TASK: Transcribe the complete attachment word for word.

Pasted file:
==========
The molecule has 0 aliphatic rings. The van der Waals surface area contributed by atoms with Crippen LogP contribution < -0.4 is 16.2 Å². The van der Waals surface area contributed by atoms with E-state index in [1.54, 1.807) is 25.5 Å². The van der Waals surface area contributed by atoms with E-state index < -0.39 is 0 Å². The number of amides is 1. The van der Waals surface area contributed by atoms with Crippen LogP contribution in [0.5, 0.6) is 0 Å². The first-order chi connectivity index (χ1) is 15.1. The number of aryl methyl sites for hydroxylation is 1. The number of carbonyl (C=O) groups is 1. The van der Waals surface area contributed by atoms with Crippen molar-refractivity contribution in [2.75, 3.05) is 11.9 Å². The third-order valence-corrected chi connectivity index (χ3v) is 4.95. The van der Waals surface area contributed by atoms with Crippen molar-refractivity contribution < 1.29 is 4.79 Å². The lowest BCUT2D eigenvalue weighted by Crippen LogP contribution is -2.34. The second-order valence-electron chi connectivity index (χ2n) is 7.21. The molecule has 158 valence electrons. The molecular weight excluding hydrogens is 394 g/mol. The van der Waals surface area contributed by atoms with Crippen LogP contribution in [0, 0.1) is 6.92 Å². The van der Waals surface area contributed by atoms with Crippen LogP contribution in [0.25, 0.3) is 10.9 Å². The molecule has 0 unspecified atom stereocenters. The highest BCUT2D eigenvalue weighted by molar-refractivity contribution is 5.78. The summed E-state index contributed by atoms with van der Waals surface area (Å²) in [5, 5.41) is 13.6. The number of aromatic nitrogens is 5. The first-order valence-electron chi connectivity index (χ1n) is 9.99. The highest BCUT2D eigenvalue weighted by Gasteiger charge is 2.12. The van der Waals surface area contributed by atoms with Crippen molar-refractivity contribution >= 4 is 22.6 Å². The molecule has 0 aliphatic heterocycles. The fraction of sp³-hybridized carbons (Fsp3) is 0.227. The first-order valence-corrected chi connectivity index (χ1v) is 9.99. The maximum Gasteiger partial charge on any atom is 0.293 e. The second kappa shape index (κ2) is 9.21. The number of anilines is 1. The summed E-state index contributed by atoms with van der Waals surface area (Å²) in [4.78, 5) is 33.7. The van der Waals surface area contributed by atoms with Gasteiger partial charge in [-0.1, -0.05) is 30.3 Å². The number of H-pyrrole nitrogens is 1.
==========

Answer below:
The molecule has 0 aliphatic rings. The van der Waals surface area contributed by atoms with Crippen LogP contribution < -0.4 is 16.2 Å². The van der Waals surface area contributed by atoms with E-state index in [1.54, 1.807) is 25.5 Å². The van der Waals surface area contributed by atoms with E-state index < -0.39 is 0 Å². The number of amides is 1. The van der Waals surface area contributed by atoms with Crippen LogP contribution in [0.5, 0.6) is 0 Å². The first-order chi connectivity index (χ1) is 15.1. The number of aryl methyl sites for hydroxylation is 1. The number of carbonyl (C=O) groups is 1. The van der Waals surface area contributed by atoms with Crippen molar-refractivity contribution in [2.75, 3.05) is 11.9 Å². The third-order valence-corrected chi connectivity index (χ3v) is 4.95. The van der Waals surface area contributed by atoms with Crippen molar-refractivity contribution < 1.29 is 4.79 Å². The lowest BCUT2D eigenvalue weighted by Crippen LogP contribution is -2.34. The second-order valence-electron chi connectivity index (χ2n) is 7.21. The molecule has 158 valence electrons. The molecular weight excluding hydrogens is 394 g/mol. The van der Waals surface area contributed by atoms with Crippen LogP contribution in [0, 0.1) is 6.92 Å². The van der Waals surface area contributed by atoms with Crippen LogP contribution in [0.25, 0.3) is 10.9 Å². The molecule has 0 unspecified atom stereocenters. The highest BCUT2D eigenvalue weighted by molar-refractivity contribution is 5.78. The summed E-state index contributed by atoms with van der Waals surface area (Å²) in [5, 5.41) is 13.6. The number of aromatic nitrogens is 5. The first-order valence-electron chi connectivity index (χ1n) is 9.99. The highest BCUT2D eigenvalue weighted by Gasteiger charge is 2.12. The van der Waals surface area contributed by atoms with Crippen molar-refractivity contribution >= 4 is 22.6 Å². The molecule has 0 aliphatic heterocycles. The fraction of sp³-hybridized carbons (Fsp3) is 0.227. The first-order valence-corrected chi connectivity index (χ1v) is 9.99. The maximum Gasteiger partial charge on any atom is 0.293 e. The second kappa shape index (κ2) is 9.21. The number of anilines is 1. The summed E-state index contributed by atoms with van der Waals surface area (Å²) in [4.78, 5) is 33.7. The van der Waals surface area contributed by atoms with Gasteiger partial charge in [-0.1, -0.05) is 30.3 Å². The number of H-pyrrole nitrogens is 1.